Many physicians will tell you that synthetic hormones and bioidentical hormones are exactly the same because they are both created in a lab. While it is true that bioidentical hormones, like synthetic hormones, are made in a lab, what is not true is that they are exactly the same. The difference lies in the molecular structure of the hormones.

Bioidentical Hormones are not new

In response to the now known problems with synthetic hormones, modern consumers have been demanding “natural and alternative” treatments for perimenopause and menopause. But it might surprise you to know that bioidentical hormones have actually been around for a very long time. In the late 1930s-early 1940s, a young physical-chemistry graduate student by the name of Russell Marker devised a way to convert a chemical compound, disogenin, found in Mexican wild yams, into a progesterone with the exact molecular structure of the progesterone produced in a woman’s ovaries. What made Marker’s discovery so significant is that prior to this time, progesterone could only be obtained from sows’ ovaries (yes, a pig) or by way of a very complicated and time-consuming laboratory procedure which made it very expensive. With Marker’s method, however, progesterone which looked exactly like the progesterone made in your body could be produced at a cost of fifty-cents per gram, as opposed to a very hefty cost of $80 per gram via the previous methods. It wasn’t long, unfortunately, before pharmaceutical companies discovered that this first bioidentical progesterone could be chemically altered to create synthetic variations which, unlike the natural substances found in nature, could be patented. Since then, the subsequent campaign to sell and market them to physicians and their patients has been fierce and relentless.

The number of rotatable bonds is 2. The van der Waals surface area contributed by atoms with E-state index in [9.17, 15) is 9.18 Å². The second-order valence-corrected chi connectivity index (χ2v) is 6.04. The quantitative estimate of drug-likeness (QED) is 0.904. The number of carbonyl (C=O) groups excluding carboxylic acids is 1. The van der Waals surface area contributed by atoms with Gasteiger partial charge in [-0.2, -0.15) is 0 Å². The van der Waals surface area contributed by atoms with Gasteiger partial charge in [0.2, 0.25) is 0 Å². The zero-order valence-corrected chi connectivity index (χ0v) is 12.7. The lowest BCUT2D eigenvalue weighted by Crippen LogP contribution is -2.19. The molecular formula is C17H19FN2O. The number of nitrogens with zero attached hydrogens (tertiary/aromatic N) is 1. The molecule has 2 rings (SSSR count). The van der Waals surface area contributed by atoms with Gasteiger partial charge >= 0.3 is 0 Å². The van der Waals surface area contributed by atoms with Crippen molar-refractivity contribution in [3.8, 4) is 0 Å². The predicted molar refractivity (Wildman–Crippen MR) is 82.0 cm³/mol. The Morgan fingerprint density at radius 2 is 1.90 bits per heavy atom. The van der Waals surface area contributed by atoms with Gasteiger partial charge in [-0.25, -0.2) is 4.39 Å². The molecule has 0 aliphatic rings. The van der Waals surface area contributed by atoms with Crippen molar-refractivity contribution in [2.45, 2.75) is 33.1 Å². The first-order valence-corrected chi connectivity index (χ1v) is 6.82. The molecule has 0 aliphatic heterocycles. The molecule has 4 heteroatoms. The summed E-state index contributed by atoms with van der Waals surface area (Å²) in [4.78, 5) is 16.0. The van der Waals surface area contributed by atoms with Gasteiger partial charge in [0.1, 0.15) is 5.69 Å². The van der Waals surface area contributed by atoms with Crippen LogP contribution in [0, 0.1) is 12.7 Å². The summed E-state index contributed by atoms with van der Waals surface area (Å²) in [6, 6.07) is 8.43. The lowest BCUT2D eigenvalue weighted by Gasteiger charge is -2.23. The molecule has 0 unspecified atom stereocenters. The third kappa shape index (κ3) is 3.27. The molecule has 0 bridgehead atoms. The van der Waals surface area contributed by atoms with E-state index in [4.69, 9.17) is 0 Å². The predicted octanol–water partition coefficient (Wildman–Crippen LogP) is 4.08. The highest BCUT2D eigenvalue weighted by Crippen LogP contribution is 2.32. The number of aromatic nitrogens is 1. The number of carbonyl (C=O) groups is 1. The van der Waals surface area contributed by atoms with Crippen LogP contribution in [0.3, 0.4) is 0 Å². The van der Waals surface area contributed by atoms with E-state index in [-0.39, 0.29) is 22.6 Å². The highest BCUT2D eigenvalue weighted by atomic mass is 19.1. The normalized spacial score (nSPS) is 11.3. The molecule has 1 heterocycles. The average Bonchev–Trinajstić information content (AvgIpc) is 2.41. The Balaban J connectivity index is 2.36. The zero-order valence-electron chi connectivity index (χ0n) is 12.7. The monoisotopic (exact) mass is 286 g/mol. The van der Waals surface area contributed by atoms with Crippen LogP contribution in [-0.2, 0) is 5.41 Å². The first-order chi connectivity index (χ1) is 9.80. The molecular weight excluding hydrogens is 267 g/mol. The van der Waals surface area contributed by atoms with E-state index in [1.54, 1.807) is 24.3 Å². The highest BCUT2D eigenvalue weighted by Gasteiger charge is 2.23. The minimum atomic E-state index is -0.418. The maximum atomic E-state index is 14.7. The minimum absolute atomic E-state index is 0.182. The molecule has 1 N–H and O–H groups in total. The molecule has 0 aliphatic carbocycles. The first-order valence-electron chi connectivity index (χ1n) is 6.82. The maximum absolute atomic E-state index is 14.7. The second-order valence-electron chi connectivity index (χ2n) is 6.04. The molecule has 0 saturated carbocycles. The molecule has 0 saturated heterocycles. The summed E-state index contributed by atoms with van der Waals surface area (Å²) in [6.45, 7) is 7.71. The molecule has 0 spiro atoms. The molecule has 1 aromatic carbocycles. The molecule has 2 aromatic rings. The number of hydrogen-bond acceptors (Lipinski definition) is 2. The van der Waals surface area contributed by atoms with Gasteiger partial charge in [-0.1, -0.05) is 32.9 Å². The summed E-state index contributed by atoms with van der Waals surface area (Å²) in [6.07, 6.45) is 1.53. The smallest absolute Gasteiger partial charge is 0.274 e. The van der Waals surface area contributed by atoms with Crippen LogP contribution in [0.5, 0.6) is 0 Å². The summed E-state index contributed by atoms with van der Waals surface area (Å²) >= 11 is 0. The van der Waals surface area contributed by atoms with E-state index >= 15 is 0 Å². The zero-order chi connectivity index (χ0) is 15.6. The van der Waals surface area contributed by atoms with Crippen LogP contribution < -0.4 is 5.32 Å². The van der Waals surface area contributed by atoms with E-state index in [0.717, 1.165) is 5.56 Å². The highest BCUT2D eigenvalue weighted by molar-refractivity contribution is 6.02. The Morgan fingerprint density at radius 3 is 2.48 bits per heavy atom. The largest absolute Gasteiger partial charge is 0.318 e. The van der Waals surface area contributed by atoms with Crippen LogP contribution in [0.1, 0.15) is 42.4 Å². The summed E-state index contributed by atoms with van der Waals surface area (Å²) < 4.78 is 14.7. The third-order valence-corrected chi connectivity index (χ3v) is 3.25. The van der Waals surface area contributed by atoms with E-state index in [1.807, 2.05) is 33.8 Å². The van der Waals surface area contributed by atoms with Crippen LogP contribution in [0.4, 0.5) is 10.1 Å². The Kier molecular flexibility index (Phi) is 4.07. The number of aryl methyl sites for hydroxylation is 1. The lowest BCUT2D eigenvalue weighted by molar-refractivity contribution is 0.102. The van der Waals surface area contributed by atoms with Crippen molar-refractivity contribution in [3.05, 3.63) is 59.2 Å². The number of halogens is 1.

How do Bioidentical Hormones Behave in Your Body?

Unlike chemically-altered synthetic hormones, bioidentical hormones contain the same molecular structure as those produced naturally by your body. As a result, your body “recognizes” these hormones and interacts with them in the same way it would interact with the hormones produced in your ovaries – like a key fitting properly in a lock. Bioidentical hormones are the key which fits perfectly into our body’s hormone receptors, the lock. Once in place, our bodies shift back into balance and all of those nasty symptoms of hormone imbalance begin to subside. Synthetic hormones, on the other hand, have chemically altered shapes which are not recognized by your body. Furthermore, they are not metabolized efficiently in the body and interfere with the normal ebb and flow of hormonal function, potentially causing detrimental side effects. So, while the pharmaceutical companies and some physicians would have you believe that bioidentical hormones are the same as synthetic hormones, they are not. Synthetically-produced hormones are not real hormones; they are man-made drugs which wreak havoc in your body.

Bioidentical Hormones’ Safety and Effectiveness

But there is good news. More and more research is being done on the safety and effectiveness of bioidentical hormones. Though it takes time, the evidence continues to mount in favor of bioidentical hormone therapy, proving they are a safe and effective choice for women seeking relief from perimenopause and menopause symptoms.